This month’s astrology illustrates an idea that’s dear to my heart: that self-esteem and one’s financial situation are closely related. I know that money supply is often blamed on the economy, and one’s place in life seems to be about how many credentials or connections one has. I think it’s much more obviously an emotional connection to feeling good about who you are, good enough to assert yourself to others and to excel at your work. This is one of the most basic measures of self-esteem—whether you feel you have a role in society. It also works the other way: the more you cultivate your talent and assert yourself as a gifted person, the more likely you are to develop those qualities. There are always ups and downs along the way, and dealing with them in a mature way is a significant part of personal growth. One aspect of this is being passionate about your talents, which means enough to take a risk on them. Then there’s one more bit. You may need to give up something in order to move forward doing what you’re best at. That might be your time, it might be some other interest, it might be a financial involvement or it might be an attachment to not succeeding. This is not really a sacrifice—in time, you’ll figure out that it was an exchange.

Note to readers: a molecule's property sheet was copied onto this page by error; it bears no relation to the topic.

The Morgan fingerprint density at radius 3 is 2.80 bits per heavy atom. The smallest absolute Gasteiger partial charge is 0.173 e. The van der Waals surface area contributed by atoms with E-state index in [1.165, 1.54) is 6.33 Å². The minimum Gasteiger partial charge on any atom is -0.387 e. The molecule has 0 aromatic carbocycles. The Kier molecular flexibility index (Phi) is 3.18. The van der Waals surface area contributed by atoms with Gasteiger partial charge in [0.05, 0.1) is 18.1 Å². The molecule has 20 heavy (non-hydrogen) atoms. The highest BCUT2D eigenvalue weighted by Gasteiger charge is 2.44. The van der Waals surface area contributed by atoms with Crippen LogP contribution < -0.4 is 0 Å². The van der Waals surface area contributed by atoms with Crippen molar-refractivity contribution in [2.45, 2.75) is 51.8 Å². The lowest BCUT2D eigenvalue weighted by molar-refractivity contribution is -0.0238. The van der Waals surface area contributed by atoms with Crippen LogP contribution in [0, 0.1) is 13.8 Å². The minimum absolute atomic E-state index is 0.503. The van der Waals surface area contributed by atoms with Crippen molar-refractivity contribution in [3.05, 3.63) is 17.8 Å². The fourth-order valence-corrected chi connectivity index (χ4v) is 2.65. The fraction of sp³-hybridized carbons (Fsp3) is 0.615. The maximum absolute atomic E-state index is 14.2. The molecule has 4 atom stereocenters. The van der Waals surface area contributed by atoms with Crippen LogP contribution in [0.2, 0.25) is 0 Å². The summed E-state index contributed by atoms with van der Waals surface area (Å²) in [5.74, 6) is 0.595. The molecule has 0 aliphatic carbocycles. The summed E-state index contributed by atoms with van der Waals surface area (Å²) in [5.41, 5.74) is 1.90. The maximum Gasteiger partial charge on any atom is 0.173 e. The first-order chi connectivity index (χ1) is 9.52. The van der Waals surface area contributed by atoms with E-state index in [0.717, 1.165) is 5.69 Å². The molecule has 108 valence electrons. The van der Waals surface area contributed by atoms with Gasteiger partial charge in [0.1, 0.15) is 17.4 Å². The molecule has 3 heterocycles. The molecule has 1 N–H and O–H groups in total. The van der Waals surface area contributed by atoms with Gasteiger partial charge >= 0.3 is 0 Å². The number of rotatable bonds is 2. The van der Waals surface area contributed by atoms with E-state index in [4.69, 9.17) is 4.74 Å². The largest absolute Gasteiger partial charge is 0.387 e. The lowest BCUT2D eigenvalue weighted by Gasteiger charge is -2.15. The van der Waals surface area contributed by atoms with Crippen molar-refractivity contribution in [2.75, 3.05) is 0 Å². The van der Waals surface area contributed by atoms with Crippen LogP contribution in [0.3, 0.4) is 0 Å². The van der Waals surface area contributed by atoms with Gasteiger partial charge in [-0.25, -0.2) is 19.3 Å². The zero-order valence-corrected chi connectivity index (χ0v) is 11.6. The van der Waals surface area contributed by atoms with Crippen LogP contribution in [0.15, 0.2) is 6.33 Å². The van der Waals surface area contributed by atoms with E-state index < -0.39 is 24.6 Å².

(June 21-July 22)

Use a series of rare aspects this month to work out conflicts in your motives, the “mixed signal” phenomenon and other unresolved material that will come to your awareness. You will be able to get underneath the surface of subject matter you’ve long puzzled over, and psychic material you’ve had a vague sense of but could never put your finger on. This will key directly into healing modalities that become available, plus mentors or practitioners you encounter, who actually understand something about the nature of what you’re experiencing, and can actually help. Perhaps the most significant thing you should know about your astrology, and that is not visible on the level of the ordinary planets, is what a profound time of healing and learning this is for you. On some level you suspect this intuitively, though I want to confirm it for you as an astrologer. And I want to let you know how big this really is. I’m not just talking about healing; I am talking about you tuning up your entire system to be able to receive rare and highly specific teachings, information and what you might think of as galactic data. I know this is a bit more New Agey than I usually get, though that is what the charts say. And the next four to six weeks will be a time of focusing your learning patterns and opening up to possibilities you never imagined.